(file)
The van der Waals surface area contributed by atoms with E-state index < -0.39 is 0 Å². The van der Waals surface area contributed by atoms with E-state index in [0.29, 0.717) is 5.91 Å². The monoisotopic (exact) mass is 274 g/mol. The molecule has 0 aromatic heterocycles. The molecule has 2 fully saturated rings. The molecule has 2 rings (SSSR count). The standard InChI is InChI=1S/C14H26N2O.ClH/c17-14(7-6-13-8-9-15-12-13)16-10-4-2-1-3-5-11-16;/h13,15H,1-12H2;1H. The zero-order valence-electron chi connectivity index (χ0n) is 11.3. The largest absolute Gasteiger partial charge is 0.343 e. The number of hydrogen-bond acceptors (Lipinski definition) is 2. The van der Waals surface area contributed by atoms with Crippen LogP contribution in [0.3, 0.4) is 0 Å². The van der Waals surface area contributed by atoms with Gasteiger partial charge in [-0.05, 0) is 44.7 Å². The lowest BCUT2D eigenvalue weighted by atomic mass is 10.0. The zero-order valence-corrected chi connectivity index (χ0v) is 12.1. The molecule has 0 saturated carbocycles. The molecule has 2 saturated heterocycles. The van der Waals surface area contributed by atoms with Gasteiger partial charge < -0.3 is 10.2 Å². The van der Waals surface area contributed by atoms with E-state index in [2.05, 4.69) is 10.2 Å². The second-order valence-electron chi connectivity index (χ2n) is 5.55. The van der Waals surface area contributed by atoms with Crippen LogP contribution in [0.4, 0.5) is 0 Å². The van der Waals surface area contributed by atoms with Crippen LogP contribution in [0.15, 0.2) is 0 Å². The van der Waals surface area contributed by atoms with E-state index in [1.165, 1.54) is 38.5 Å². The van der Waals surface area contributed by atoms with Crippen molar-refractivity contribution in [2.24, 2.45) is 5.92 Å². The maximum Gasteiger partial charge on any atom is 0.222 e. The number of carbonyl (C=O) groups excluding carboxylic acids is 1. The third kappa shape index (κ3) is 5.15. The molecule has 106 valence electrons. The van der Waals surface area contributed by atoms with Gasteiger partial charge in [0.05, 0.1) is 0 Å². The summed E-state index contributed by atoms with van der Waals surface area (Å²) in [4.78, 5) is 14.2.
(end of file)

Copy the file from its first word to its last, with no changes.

The van der Waals surface area contributed by atoms with E-state index < -0.39 is 0 Å². The van der Waals surface area contributed by atoms with E-state index in [0.29, 0.717) is 5.91 Å². The monoisotopic (exact) mass is 274 g/mol. The molecule has 0 aromatic heterocycles. The molecule has 2 fully saturated rings. The molecule has 2 rings (SSSR count). The standard InChI is InChI=1S/C14H26N2O.ClH/c17-14(7-6-13-8-9-15-12-13)16-10-4-2-1-3-5-11-16;/h13,15H,1-12H2;1H. The zero-order valence-electron chi connectivity index (χ0n) is 11.3. The largest absolute Gasteiger partial charge is 0.343 e. The number of hydrogen-bond acceptors (Lipinski definition) is 2. The van der Waals surface area contributed by atoms with Crippen LogP contribution in [0.3, 0.4) is 0 Å². The van der Waals surface area contributed by atoms with Gasteiger partial charge in [-0.05, 0) is 44.7 Å². The lowest BCUT2D eigenvalue weighted by atomic mass is 10.0. The zero-order valence-corrected chi connectivity index (χ0v) is 12.1. The molecule has 0 saturated carbocycles. The molecule has 2 saturated heterocycles. The van der Waals surface area contributed by atoms with Gasteiger partial charge < -0.3 is 10.2 Å². The van der Waals surface area contributed by atoms with E-state index in [2.05, 4.69) is 10.2 Å². The second-order valence-electron chi connectivity index (χ2n) is 5.55. The van der Waals surface area contributed by atoms with Crippen LogP contribution in [0.4, 0.5) is 0 Å². The van der Waals surface area contributed by atoms with Crippen LogP contribution in [0.15, 0.2) is 0 Å². The van der Waals surface area contributed by atoms with E-state index in [1.165, 1.54) is 38.5 Å². The van der Waals surface area contributed by atoms with Crippen molar-refractivity contribution in [2.24, 2.45) is 5.92 Å². The maximum Gasteiger partial charge on any atom is 0.222 e. The number of carbonyl (C=O) groups excluding carboxylic acids is 1. The third kappa shape index (κ3) is 5.15. The molecule has 106 valence electrons. The van der Waals surface area contributed by atoms with Gasteiger partial charge in [0.05, 0.1) is 0 Å². The summed E-state index contributed by atoms with van der Waals surface area (Å²) in [4.78, 5) is 14.2.